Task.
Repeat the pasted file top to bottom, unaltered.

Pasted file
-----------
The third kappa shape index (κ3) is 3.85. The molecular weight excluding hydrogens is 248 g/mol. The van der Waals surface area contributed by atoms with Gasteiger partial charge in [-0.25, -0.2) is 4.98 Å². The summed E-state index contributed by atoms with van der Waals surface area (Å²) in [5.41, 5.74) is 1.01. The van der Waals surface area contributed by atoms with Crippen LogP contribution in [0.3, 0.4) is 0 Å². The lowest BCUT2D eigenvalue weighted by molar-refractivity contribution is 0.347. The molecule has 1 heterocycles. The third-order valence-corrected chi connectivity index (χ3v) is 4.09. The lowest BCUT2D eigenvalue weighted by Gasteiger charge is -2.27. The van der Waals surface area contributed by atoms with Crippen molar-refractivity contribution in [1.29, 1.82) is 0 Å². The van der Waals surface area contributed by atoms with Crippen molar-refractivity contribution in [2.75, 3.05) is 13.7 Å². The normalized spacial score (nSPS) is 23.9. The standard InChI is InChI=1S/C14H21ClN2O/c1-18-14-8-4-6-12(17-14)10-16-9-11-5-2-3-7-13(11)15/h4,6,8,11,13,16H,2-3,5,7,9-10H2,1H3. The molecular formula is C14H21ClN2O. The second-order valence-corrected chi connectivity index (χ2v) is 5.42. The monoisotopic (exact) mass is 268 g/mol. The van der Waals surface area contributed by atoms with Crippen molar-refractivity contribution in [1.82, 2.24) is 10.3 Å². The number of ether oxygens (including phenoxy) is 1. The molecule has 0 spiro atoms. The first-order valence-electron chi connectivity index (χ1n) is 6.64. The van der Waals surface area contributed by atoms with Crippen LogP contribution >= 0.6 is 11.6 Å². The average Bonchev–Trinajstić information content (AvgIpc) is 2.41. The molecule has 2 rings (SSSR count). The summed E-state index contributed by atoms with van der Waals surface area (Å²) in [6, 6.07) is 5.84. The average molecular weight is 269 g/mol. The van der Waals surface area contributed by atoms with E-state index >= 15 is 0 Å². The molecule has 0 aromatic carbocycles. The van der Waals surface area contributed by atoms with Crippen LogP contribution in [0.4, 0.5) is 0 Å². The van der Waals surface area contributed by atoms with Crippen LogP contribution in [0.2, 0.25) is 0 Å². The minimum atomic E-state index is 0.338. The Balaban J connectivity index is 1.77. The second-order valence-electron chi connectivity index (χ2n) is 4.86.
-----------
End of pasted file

The third kappa shape index (κ3) is 3.85. The molecular weight excluding hydrogens is 248 g/mol. The van der Waals surface area contributed by atoms with Gasteiger partial charge in [-0.25, -0.2) is 4.98 Å². The summed E-state index contributed by atoms with van der Waals surface area (Å²) in [5.41, 5.74) is 1.01. The van der Waals surface area contributed by atoms with Crippen LogP contribution in [0.3, 0.4) is 0 Å². The lowest BCUT2D eigenvalue weighted by molar-refractivity contribution is 0.347. The molecule has 1 heterocycles. The third-order valence-corrected chi connectivity index (χ3v) is 4.09. The lowest BCUT2D eigenvalue weighted by Gasteiger charge is -2.27. The van der Waals surface area contributed by atoms with Crippen molar-refractivity contribution in [1.29, 1.82) is 0 Å². The van der Waals surface area contributed by atoms with Crippen molar-refractivity contribution in [2.75, 3.05) is 13.7 Å². The normalized spacial score (nSPS) is 23.9. The standard InChI is InChI=1S/C14H21ClN2O/c1-18-14-8-4-6-12(17-14)10-16-9-11-5-2-3-7-13(11)15/h4,6,8,11,13,16H,2-3,5,7,9-10H2,1H3. The molecular formula is C14H21ClN2O. The second-order valence-corrected chi connectivity index (χ2v) is 5.42. The monoisotopic (exact) mass is 268 g/mol. The van der Waals surface area contributed by atoms with Crippen molar-refractivity contribution in [1.82, 2.24) is 10.3 Å². The number of ether oxygens (including phenoxy) is 1. The molecule has 0 spiro atoms. The first-order valence-electron chi connectivity index (χ1n) is 6.64. The van der Waals surface area contributed by atoms with Crippen LogP contribution >= 0.6 is 11.6 Å². The average Bonchev–Trinajstić information content (AvgIpc) is 2.41. The molecule has 2 rings (SSSR count). The summed E-state index contributed by atoms with van der Waals surface area (Å²) in [6, 6.07) is 5.84. The average molecular weight is 269 g/mol. The van der Waals surface area contributed by atoms with E-state index >= 15 is 0 Å². The molecule has 0 aromatic carbocycles. The van der Waals surface area contributed by atoms with Crippen LogP contribution in [0.4, 0.5) is 0 Å². The van der Waals surface area contributed by atoms with Crippen LogP contribution in [0.2, 0.25) is 0 Å². The minimum atomic E-state index is 0.338. The Balaban J connectivity index is 1.77. The second-order valence-electron chi connectivity index (χ2n) is 4.86.